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Drivers Privacy Protection Act

The Act prohibits state departments of motor vehicles (DMVs) and others to whom the DMVs provide information from disclosing a driver’s personal information without the driver’s consent. DMVs that violate the Act are subject to civil penalties.

Under the DPPA, personal information contained in a motor vehicle record may be disclosed for use by any government agency, including any court or law enforcement agency, in carrying out its functions, or to any private person or entity acting on behalf of a Federal, State, or local agency; and for use in connection with any civil, criminal, administrative, or arbitral proceeding in any Federal, State, or local court or agency or before any self-regulatory body, or pursuant to a Federal, State, or local court order.

The Act requires that the driver consent before the state discloses most of this information, but permits disclosure of the 5-digit zip code and “information on vehicular accidents, driving violations and driver's status.” The Act provides a number of exceptions, including information required to control emissions, driver safety, thefts, recalls, verifying personal information submitted to a business, and insurance. The private parties that receive this information are also authorized to disclose it to others for the same purposes. And “a private actor who has obtained drivers' information from DMV [Department of Motor Vehicles] records specifically for direct-marketing purposes may resell that information for other direct-marketing uses, but not otherwise.”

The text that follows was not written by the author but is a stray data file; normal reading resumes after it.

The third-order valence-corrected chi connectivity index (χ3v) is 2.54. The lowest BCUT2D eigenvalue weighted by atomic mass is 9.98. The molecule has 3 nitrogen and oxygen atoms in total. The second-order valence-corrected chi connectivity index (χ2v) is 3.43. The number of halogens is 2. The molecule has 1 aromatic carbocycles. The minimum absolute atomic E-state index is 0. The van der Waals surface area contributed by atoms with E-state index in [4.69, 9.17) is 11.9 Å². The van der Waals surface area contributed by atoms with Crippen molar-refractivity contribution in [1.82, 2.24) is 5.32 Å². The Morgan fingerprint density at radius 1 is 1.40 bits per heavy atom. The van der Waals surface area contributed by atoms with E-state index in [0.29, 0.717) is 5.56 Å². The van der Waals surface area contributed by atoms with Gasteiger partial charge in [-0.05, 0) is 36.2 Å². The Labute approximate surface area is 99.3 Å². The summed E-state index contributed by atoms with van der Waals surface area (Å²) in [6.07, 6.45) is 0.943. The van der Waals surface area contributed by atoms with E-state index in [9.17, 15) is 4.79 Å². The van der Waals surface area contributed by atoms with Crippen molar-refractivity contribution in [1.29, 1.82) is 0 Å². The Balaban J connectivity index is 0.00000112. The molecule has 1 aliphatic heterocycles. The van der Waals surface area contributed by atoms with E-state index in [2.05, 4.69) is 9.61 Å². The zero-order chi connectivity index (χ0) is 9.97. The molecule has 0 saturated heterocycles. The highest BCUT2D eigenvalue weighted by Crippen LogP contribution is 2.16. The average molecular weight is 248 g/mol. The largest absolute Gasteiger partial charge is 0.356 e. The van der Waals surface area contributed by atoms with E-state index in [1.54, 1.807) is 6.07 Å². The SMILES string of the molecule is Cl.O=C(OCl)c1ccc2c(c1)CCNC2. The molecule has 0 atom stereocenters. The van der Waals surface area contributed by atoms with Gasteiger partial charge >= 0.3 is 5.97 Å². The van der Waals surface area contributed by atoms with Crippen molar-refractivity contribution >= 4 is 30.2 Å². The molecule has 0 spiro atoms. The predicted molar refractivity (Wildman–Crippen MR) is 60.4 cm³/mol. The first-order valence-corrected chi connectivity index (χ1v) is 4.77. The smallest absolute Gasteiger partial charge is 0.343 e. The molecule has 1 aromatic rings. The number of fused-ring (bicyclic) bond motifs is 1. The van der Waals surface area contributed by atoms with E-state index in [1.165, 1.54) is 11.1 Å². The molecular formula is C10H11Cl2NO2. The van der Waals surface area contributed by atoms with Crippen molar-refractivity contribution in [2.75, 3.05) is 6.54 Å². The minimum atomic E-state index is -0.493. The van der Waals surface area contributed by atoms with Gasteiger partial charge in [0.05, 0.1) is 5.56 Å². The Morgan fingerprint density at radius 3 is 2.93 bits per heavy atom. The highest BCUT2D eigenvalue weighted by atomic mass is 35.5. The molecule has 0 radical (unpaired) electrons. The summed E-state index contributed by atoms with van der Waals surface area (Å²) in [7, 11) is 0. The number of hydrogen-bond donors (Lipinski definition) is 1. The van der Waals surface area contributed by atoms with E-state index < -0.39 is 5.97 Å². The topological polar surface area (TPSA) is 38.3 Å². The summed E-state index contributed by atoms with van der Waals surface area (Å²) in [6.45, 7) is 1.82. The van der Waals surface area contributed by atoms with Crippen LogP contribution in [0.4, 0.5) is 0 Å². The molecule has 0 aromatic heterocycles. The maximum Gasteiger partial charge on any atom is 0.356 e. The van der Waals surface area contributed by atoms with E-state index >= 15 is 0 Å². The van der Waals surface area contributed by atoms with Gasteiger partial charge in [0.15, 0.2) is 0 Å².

Drivers Privacy Protection Act
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